Donald Findlay will not be stepping down as chairman of Cowdenbeath FC, despite receiving a suspicious package addressed to him. The top Scottish QC was the target of a possible sectarian-related incident when the package was found at Central Park, the club's ground, on May 16. It was believed this was a retaliatory gesture after the death threats to Celtic FC manager Neil Lennon and due to Mr Findlay's previous ties with Rangers FC. The package was discovered by staff member John Cameron at the west Fife ground after it was picked up from the Royal Mail depot and he notified the police. Officers, including bomb disposal experts, then sealed off adjoining streets and the football ground was evacuated. A Royal Mail spokesman said, "Royal Mail is aware of a suspect package at Cowdenbeath Football Club yesterday morning. Any inquiries should be referred to Fife Constabulary." The police have confirmed that the suspicious package was not a bomb and was designed to "cause alarm" to Mr Findlay, who was formerly Rangers vice-chairman and is known for his support of unionism in Scotland. There had been some fears that the incident may lead to Mr Findlay standing down as chairman of Cowdenbeath but chairman of The Cowden Trust, Stuart Juner, said he hoped this would not happen as he valued a person of Mr Findlay's "standing." And Scott Brewster, one of the directors at Cowdenbeath FC, told The Courier that he had heard "nothing" of this and that it would be "business as usual" at the club. "I have not been contacted by Donald himself but I have not heard that he will be leaving the club," he said. He admitted that the club had been shocked by the whole incident. "It's a shame that it happened in the first place but it's also hard to believe that it took place outside the Old Firm that's pretty shocking," he added. There have been suggestions that a knife was sent in the package, but police refused to disclose what was actually in it for "operational reasons." A spokesman said, "We don't want to talk about what was in the package in case the same thing is sent again. It's a case of trying to calm and reassure the public. We are continuing our investigations into this incident." Mr Findlay is the latest in a line of high-profile people to be targeted in what are believed to be sectarian-related incidents. Last month packages of explosives were sent to Neil Lennon, Paul McBride and former MSP Trish Godman, a Celtic supporter.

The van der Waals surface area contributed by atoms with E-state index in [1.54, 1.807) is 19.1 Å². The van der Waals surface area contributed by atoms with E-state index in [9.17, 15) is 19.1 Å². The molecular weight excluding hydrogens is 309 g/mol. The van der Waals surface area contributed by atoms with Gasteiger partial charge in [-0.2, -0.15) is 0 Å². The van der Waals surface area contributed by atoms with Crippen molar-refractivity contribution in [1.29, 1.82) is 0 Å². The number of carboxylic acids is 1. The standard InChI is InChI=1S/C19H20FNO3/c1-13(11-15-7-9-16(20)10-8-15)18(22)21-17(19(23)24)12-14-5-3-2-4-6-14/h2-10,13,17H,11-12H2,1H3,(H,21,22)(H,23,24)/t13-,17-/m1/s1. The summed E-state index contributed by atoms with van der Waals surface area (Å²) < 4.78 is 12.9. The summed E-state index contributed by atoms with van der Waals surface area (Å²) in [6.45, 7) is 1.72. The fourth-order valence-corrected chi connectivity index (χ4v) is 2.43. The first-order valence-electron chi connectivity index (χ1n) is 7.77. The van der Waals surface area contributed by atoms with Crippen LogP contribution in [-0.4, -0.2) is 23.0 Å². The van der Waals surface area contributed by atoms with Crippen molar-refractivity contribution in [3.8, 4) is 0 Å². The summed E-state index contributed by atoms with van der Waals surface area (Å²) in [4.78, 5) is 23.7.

A suspicious package addressed to Donald Findlay QC arrived at Cowdenbeath FC's Central Park on Monday in what is believed to be a retaliatory gesture in the latest episode of sectarian-related incidents in Scotland. Streets around Central Park were sealed off as bomb disposal experts investigated the package. It is understood the package was not a bomb but was designed to cause alarm to Mr Findlay. A Cowdenbeath director told The Courier the package "stood out like a sore thumb" and that Mr Findlay had recently been briefed by police that this kind of action may take place following bomb threats to Celtic FC manager Neil Lennon and Mr Findlay's past association with Rangers FC. The package was addressed to Cowdenbeath chairman Donald Findlay at Central Park and discovered by member of staff John Cameron, who then notified Fife Constabulary. Scores of officers then descended on Central Park and the ground was evacuated for safety reasons. Scott Brewster, one of the directors of Cowdenbeath FC, told The Courier the package had been addressed to the QC and that he had been warned this might happen. "The package was addressed to Donald Findlay at the ground and was found by John Cameron," he said. "It stood out like a sore thumb, so the police were contacted. Officers visited the stadium and the ground was evacuated. "Donald thinks it was due to sectarianism a retaliatory gesture after all the bomb and bullet threats to Celtic manager Neil Lennon."Briefed by policeAnd he revealed that Mr Findlay (60) who was born in Cowdenbeath and educated at Harris Academy in Dundee had been told to beware of such incidents. "Donald had been briefed by the police that this might happen in light of the packages sent to Neil Lennon," Mr Brewster added. He said he understood the suspicious package was not "live." "The package was given the all-clear so I guess that it amounted to nothing," he added. Mr Findlay, who is defending a client at Dundee Sheriff Court, declined to comment to The Courier on the matter yesterday. Celtic boss Lennon has been the target of a concerted hate campaign with packages sent to Celtic's training ground, bullets sent to his home address and last week he was attacked by a fan at Tynecastle Park in Edinburgh. Mr Findlay was previously vice-chairman of Rangers and is known for his staunch support for Unionism in Scotland. In May 1999, he was accused of sectarianism following footage of him singing at a private party organised by a Rangers Supporters' Club after the Scottish Cup Final that year when Rangers beat Celtic 1-0. This led to his resignation from the club. Mr Findlay was cleared of misconduct by the Faculty of Advocates in 2007 after a complaint regarding his conduct at a Rangers Supporters' Club in Larne in 2005 when he is alleged to have made a joke about the death of Pope John Paul II.Small-mindedHe became chairman of Cowdenbeath FC in June last year. Stuart Juner, chairman of the Cowden Trust, said he found the situation "absolutely ludicrous" and feared that it might lead to Mr Findlay cutting his ties with the club. "I had heard about this. It's awful that small-minded individuals can do this," he said. "However, there are people who bear grudges for a long time. The world would be a better place without them. "It's awful that this has come to Cowdenbeath. The worry now is that we would not want to lose a man of such calibre and standing as Mr Findlay due to the likes of this." He added, "When he was appointed chairman of the club, we agreed to move along with the plans for a new stadium at his pace." A spokesman for Fife Constabulary said officers were stood down around 1pm. He said, "Fife Constabulary can confirm that officers were called to Central Park, home of Cowdenbeath FC, in relation to a suspicious package which had been delivered to the address this morning. Initial police resources at the scene have now been stood down. "Police were called at around 9am. We can't give details of the package for operational reasons." Cowdenbeath FC who were relegated to the second division on Saturday following defeat in the two-leg play-off against Brechin have submitted plans with Fife Council for the sale of Central Park, which they hope will allow them to move to a new "community-based" stadium in Broad Street.